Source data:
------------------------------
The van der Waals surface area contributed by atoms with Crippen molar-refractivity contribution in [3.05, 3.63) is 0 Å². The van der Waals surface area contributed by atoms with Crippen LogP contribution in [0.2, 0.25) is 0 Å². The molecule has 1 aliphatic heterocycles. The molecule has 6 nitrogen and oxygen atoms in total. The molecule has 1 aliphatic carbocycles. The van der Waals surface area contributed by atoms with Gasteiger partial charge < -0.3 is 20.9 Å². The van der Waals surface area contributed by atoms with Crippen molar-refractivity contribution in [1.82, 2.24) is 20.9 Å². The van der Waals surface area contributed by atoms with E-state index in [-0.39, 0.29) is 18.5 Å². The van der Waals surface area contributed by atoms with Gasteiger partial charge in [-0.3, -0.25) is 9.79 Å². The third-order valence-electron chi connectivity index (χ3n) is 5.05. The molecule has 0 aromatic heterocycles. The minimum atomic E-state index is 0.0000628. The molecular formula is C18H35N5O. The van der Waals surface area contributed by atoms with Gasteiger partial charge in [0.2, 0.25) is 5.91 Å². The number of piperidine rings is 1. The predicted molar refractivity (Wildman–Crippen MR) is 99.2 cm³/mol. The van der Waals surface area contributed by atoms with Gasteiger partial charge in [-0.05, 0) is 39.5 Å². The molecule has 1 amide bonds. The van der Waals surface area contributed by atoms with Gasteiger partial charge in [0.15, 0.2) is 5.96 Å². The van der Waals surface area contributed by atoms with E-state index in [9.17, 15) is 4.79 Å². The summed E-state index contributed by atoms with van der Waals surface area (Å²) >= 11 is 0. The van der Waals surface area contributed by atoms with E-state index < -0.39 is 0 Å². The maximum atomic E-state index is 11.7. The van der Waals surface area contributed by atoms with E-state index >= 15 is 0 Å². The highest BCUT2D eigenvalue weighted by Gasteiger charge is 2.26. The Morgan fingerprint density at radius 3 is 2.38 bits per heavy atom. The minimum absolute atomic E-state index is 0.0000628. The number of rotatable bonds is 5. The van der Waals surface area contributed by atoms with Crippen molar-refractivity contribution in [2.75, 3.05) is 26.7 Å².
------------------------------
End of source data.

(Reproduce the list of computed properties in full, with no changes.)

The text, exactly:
The van der Waals surface area contributed by atoms with Crippen molar-refractivity contribution in [3.05, 3.63) is 0 Å². The van der Waals surface area contributed by atoms with Crippen LogP contribution in [0.2, 0.25) is 0 Å². The molecule has 1 aliphatic heterocycles. The molecule has 6 nitrogen and oxygen atoms in total. The molecule has 1 aliphatic carbocycles. The van der Waals surface area contributed by atoms with Gasteiger partial charge < -0.3 is 20.9 Å². The van der Waals surface area contributed by atoms with Crippen molar-refractivity contribution in [1.82, 2.24) is 20.9 Å². The van der Waals surface area contributed by atoms with E-state index in [-0.39, 0.29) is 18.5 Å². The van der Waals surface area contributed by atoms with Gasteiger partial charge in [-0.3, -0.25) is 9.79 Å². The third-order valence-electron chi connectivity index (χ3n) is 5.05. The molecule has 0 aromatic heterocycles. The minimum atomic E-state index is 0.0000628. The molecular formula is C18H35N5O. The van der Waals surface area contributed by atoms with Gasteiger partial charge in [0.2, 0.25) is 5.91 Å². The number of piperidine rings is 1. The predicted molar refractivity (Wildman–Crippen MR) is 99.2 cm³/mol. The van der Waals surface area contributed by atoms with Gasteiger partial charge in [-0.05, 0) is 39.5 Å². The molecule has 1 amide bonds. The van der Waals surface area contributed by atoms with Gasteiger partial charge in [0.15, 0.2) is 5.96 Å². The van der Waals surface area contributed by atoms with E-state index in [9.17, 15) is 4.79 Å². The summed E-state index contributed by atoms with van der Waals surface area (Å²) >= 11 is 0. The van der Waals surface area contributed by atoms with E-state index < -0.39 is 0 Å². The maximum atomic E-state index is 11.7. The van der Waals surface area contributed by atoms with E-state index >= 15 is 0 Å². The highest BCUT2D eigenvalue weighted by Gasteiger charge is 2.26. The Morgan fingerprint density at radius 3 is 2.38 bits per heavy atom. The minimum absolute atomic E-state index is 0.0000628. The number of rotatable bonds is 5. The van der Waals surface area contributed by atoms with Crippen molar-refractivity contribution in [2.75, 3.05) is 26.7 Å².